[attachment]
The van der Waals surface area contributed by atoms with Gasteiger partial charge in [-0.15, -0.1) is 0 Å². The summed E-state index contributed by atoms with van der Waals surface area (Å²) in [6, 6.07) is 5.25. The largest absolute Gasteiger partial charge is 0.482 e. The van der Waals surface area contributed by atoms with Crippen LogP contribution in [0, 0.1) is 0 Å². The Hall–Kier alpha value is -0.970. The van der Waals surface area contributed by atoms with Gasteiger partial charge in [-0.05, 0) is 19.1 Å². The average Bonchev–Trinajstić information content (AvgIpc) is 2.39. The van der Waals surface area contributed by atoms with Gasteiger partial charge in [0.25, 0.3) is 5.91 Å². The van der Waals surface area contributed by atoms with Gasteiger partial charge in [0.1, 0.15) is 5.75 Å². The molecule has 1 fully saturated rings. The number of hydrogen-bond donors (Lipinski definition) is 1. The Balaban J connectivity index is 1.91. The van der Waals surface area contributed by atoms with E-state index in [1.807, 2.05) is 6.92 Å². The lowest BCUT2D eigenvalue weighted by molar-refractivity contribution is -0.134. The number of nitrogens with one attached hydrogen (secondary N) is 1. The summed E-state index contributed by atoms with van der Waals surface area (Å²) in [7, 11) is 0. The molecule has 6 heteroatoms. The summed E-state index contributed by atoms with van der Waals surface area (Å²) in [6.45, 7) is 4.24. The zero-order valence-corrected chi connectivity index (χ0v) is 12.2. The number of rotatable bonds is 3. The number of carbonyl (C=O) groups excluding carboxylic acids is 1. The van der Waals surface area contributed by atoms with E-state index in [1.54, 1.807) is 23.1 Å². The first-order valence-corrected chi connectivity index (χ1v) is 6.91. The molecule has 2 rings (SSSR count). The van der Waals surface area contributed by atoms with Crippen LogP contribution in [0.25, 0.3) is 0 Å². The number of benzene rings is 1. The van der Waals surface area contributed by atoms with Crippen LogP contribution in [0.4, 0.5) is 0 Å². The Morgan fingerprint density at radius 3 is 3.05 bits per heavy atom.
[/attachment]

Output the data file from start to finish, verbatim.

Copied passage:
The van der Waals surface area contributed by atoms with Gasteiger partial charge in [-0.15, -0.1) is 0 Å². The summed E-state index contributed by atoms with van der Waals surface area (Å²) in [6, 6.07) is 5.25. The largest absolute Gasteiger partial charge is 0.482 e. The van der Waals surface area contributed by atoms with Crippen LogP contribution in [0, 0.1) is 0 Å². The Hall–Kier alpha value is -0.970. The van der Waals surface area contributed by atoms with Gasteiger partial charge in [-0.05, 0) is 19.1 Å². The average Bonchev–Trinajstić information content (AvgIpc) is 2.39. The van der Waals surface area contributed by atoms with Gasteiger partial charge in [0.25, 0.3) is 5.91 Å². The van der Waals surface area contributed by atoms with Gasteiger partial charge in [0.1, 0.15) is 5.75 Å². The molecule has 1 fully saturated rings. The number of hydrogen-bond donors (Lipinski definition) is 1. The Balaban J connectivity index is 1.91. The van der Waals surface area contributed by atoms with E-state index in [1.807, 2.05) is 6.92 Å². The lowest BCUT2D eigenvalue weighted by molar-refractivity contribution is -0.134. The number of nitrogens with one attached hydrogen (secondary N) is 1. The summed E-state index contributed by atoms with van der Waals surface area (Å²) in [7, 11) is 0. The molecule has 6 heteroatoms. The summed E-state index contributed by atoms with van der Waals surface area (Å²) in [6.45, 7) is 4.24. The zero-order valence-corrected chi connectivity index (χ0v) is 12.2. The number of rotatable bonds is 3. The number of carbonyl (C=O) groups excluding carboxylic acids is 1. The van der Waals surface area contributed by atoms with E-state index in [1.54, 1.807) is 23.1 Å². The first-order valence-corrected chi connectivity index (χ1v) is 6.91. The molecule has 2 rings (SSSR count). The van der Waals surface area contributed by atoms with Crippen LogP contribution in [0.25, 0.3) is 0 Å². The number of benzene rings is 1. The van der Waals surface area contributed by atoms with Crippen LogP contribution in [0.4, 0.5) is 0 Å². The Morgan fingerprint density at radius 3 is 3.05 bits per heavy atom.